Saturday, November 2, 2013

Christmas twister

I had found an advertisement for a box of assorted Christmas fabric scraps for ten dollars. Who could resist that kind of deal? I snatched it up in a hurry! Unfortunately, many of the fabrics are not my usual kind of quilting colors, so it has sat untouched for almost a year now... 

Today, the snow is falling and it's looking a little blustery outside, so the itch to make wintery things has hit me. I have a Twister ruler that I've never used, and thought these Christmas fabrics might be just the thing to give it a try. I needed 36 ten inch squares plus a border. There were 42 different fabrics in the box, in all different conditions; some seemed brand new and untouched, some were prewashed, some had pieces cut out of them, some were just leftover scraps from someone else's projects. I just pulled one fabric out at a time, and if it was big enough to cut a ten inch square, I cut it out. It was easy to come up with 36 different squares this way.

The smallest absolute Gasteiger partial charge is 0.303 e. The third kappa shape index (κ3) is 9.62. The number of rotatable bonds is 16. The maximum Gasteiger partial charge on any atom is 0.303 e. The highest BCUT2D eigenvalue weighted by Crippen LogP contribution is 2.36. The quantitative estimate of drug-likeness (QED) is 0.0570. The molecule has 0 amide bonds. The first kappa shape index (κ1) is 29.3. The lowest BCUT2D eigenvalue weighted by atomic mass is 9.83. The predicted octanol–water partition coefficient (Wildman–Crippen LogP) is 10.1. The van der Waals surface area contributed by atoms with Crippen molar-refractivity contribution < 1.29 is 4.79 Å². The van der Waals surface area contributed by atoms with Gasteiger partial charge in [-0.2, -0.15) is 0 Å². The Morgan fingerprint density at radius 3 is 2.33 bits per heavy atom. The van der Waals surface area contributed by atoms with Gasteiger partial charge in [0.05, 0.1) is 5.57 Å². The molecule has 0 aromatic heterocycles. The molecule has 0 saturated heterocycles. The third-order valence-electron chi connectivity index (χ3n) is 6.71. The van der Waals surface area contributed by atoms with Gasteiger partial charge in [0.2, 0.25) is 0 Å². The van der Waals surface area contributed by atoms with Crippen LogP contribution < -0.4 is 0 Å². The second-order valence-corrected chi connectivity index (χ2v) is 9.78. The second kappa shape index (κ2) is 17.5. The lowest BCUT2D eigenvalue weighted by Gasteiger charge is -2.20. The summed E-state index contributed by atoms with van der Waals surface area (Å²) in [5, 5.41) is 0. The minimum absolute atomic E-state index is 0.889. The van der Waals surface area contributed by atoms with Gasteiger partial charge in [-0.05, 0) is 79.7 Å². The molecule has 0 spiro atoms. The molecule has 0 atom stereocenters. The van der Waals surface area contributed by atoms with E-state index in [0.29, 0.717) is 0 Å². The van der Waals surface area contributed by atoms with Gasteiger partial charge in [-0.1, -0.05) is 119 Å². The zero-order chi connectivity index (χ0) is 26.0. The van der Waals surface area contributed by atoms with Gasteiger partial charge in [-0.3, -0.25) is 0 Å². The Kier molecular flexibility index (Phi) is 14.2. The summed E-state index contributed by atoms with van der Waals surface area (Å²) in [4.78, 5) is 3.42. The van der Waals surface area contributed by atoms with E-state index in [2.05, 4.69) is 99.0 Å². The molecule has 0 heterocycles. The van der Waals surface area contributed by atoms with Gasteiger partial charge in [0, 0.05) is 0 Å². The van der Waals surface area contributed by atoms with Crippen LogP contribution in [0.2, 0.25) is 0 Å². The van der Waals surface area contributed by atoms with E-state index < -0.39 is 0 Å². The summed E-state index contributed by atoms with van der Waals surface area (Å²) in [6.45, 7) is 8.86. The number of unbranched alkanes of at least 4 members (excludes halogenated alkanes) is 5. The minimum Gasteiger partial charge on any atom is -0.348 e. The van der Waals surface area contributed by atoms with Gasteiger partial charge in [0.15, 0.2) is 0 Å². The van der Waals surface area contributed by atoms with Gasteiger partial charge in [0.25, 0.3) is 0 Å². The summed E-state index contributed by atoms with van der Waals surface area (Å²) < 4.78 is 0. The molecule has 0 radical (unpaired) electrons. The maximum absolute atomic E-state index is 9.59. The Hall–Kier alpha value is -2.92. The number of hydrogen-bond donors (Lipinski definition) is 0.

I laid them out on the floor and tried to go for a pleasing, but random arrangement. For a border, I opted to go with white.

This is how the pattern instructs me to begin. All the squares are sewn together, and a border is added all the way around.

Then I use this fancy ruler to cut up all the blocks I just put together.

Then I sew them back together in the new arrangement, and I have a completed quilt top like this one. It finishes about a third smaller than it started, and I have a 4" square of each color leftover from the cutting process. I can leave it as is, or I can add a border or two to make it bigger. 

Here's what I would do differently next time: 

  • watch the placement of similar colors next to each other (the two browns in the bottom row, for example)
  • if using white as a border, put darker blocks along the edges where the border joins to avoid lights next to white
  • solid colors and small prints look best (large prints are just too busy and the pinwheel effect gets lost)
I enjoyed the simplicity of this pattern. The instructions were easy to follow. The ruler has these little grippy feet that makes it a breeze to work with. The blocks were large. It was made in one day, in about 8 hours from start to finish (would be even faster if you used a layer cake precut). 

I think I would be inclined to do another one.

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